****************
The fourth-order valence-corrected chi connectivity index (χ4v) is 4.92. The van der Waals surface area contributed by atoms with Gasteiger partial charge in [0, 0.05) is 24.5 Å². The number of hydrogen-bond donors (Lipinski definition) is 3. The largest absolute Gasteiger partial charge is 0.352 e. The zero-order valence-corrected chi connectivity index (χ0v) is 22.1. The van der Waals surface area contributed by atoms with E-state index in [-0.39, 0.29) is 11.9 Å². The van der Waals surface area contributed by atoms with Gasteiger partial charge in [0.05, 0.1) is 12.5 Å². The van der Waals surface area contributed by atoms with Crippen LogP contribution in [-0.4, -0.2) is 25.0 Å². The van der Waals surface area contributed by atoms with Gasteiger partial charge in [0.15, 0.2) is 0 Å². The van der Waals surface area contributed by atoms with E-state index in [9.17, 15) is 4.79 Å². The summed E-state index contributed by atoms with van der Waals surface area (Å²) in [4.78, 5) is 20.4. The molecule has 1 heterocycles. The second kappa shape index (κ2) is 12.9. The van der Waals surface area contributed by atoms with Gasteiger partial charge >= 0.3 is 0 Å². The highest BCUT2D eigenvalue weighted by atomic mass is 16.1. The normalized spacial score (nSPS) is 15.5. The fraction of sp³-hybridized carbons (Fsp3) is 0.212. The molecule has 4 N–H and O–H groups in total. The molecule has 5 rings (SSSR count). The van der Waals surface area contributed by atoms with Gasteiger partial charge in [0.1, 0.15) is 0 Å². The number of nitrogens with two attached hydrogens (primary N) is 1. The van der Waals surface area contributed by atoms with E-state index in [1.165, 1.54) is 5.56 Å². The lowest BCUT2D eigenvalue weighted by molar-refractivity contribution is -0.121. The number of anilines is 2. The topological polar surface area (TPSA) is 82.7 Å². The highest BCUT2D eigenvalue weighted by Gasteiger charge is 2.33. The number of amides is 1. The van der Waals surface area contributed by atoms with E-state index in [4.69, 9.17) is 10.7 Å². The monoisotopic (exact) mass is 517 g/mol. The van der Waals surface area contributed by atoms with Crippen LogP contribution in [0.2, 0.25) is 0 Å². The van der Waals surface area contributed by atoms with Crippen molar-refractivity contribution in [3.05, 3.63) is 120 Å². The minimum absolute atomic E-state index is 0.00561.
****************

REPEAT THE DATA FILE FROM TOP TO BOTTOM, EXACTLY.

The fourth-order valence-corrected chi connectivity index (χ4v) is 4.92. The van der Waals surface area contributed by atoms with Gasteiger partial charge in [0, 0.05) is 24.5 Å². The number of hydrogen-bond donors (Lipinski definition) is 3. The largest absolute Gasteiger partial charge is 0.352 e. The zero-order valence-corrected chi connectivity index (χ0v) is 22.1. The van der Waals surface area contributed by atoms with E-state index in [-0.39, 0.29) is 11.9 Å². The van der Waals surface area contributed by atoms with Gasteiger partial charge in [0.05, 0.1) is 12.5 Å². The van der Waals surface area contributed by atoms with Crippen LogP contribution in [-0.4, -0.2) is 25.0 Å². The van der Waals surface area contributed by atoms with Gasteiger partial charge in [0.15, 0.2) is 0 Å². The van der Waals surface area contributed by atoms with E-state index in [9.17, 15) is 4.79 Å². The summed E-state index contributed by atoms with van der Waals surface area (Å²) in [4.78, 5) is 20.4. The molecule has 1 heterocycles. The second kappa shape index (κ2) is 12.9. The van der Waals surface area contributed by atoms with Gasteiger partial charge >= 0.3 is 0 Å². The highest BCUT2D eigenvalue weighted by atomic mass is 16.1. The normalized spacial score (nSPS) is 15.5. The fraction of sp³-hybridized carbons (Fsp3) is 0.212. The molecule has 4 N–H and O–H groups in total. The molecule has 5 rings (SSSR count). The van der Waals surface area contributed by atoms with Gasteiger partial charge in [0.1, 0.15) is 0 Å². The number of nitrogens with two attached hydrogens (primary N) is 1. The van der Waals surface area contributed by atoms with E-state index in [1.165, 1.54) is 5.56 Å². The lowest BCUT2D eigenvalue weighted by molar-refractivity contribution is -0.121. The number of anilines is 2. The topological polar surface area (TPSA) is 82.7 Å². The highest BCUT2D eigenvalue weighted by Gasteiger charge is 2.33. The number of amides is 1. The van der Waals surface area contributed by atoms with E-state index in [4.69, 9.17) is 10.7 Å². The monoisotopic (exact) mass is 517 g/mol. The van der Waals surface area contributed by atoms with Crippen LogP contribution in [0.2, 0.25) is 0 Å². The van der Waals surface area contributed by atoms with Crippen molar-refractivity contribution in [3.05, 3.63) is 120 Å². The minimum absolute atomic E-state index is 0.00561.